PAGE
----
Biomechanics (Meyerhold)

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Biomechanics was a system of actor training developed by Vsevolod Meyerhold. Its purpose was to widen the emotional potential of a theater piece and express thoughts and ideas that could not be easily presented through the naturalistic theater of the period.

The techniques of biomechanics were developed during the rehearsals of a series of plays directed by Meyerhold in the 1920s and 1930s when Socialist Realism was at its height in Russia. Biomechanics is a precursor to and influence on much of the 20th century's physical theatre.

Despite a lack of scenery in many of Meyerhold's plays, “if the actor remains on the bare stage, the greatness of the theater stays with him”.[1] In a similar vein, Markov claims that the constructivists saw the stage “merely as a platform for showing off the external technique of the actor”.[2] This facilitated Meyerhold's use of biomechanics, an acting system which relied on motion rather than language or illusion. Opposing the Stanislavsky System, which Meyerhold believed “over emphasized the 'spirit' and 'psychologizing'”, biomechanics emphasized “elementary laws of reflexes” (Gorchakov 201). In addition to the scenery facilitating this technique, the costumes were also integral. In constructivist fashion, the costumes were not extravagant, but drastically simplified, which allowed the actors to easily perform using biomechanics and without hiding mistakes (Markov 75). This method of acting lends itself very well to the constructivist style of being basic and as straight-forward as possible.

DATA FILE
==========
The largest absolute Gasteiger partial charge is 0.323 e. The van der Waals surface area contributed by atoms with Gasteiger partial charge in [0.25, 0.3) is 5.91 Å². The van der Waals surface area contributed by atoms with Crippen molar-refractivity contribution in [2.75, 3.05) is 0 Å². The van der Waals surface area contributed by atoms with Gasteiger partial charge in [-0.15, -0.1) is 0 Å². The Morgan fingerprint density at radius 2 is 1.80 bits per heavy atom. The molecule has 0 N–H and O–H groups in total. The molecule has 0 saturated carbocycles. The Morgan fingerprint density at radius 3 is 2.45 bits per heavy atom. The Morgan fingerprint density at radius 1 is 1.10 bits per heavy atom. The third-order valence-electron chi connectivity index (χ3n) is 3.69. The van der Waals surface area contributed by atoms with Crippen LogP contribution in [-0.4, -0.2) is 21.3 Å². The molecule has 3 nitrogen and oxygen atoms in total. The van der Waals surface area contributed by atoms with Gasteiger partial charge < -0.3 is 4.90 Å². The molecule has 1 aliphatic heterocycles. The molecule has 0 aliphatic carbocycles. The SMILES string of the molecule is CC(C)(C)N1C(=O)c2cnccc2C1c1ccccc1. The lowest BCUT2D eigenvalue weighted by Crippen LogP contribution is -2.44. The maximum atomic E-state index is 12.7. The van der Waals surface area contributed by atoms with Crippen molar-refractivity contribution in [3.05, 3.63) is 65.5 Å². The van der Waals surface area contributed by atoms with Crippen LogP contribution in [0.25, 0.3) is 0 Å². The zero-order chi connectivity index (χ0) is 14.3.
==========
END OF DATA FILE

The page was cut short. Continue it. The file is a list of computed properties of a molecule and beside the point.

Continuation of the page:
Meyerhold's success with biomechanics played a large role in the introduction of “physical training into the curriculum of every Soviet drama school”.[3] Physical training for actors is an aspect that is still employed today, especially for actors who participate in dance numbers and musicals.

References[edit]

  1. ^ Gorchakov, N. A. The Theater in Soviet Russia. New York: Columbia UP, 1957. Print.
  2. ^ Markov, P. A. The Soviet Theatre. London: V. Gollancz, 1934. Print.
  3. ^ Meyerhold, V. Ė., and Edward Braun. Meyerhold on Theatre. New York: Hill and Wang 1969. Print.
  • Potter, Nicole (2002). "Movement for Actors," Allworth Press, 3-15.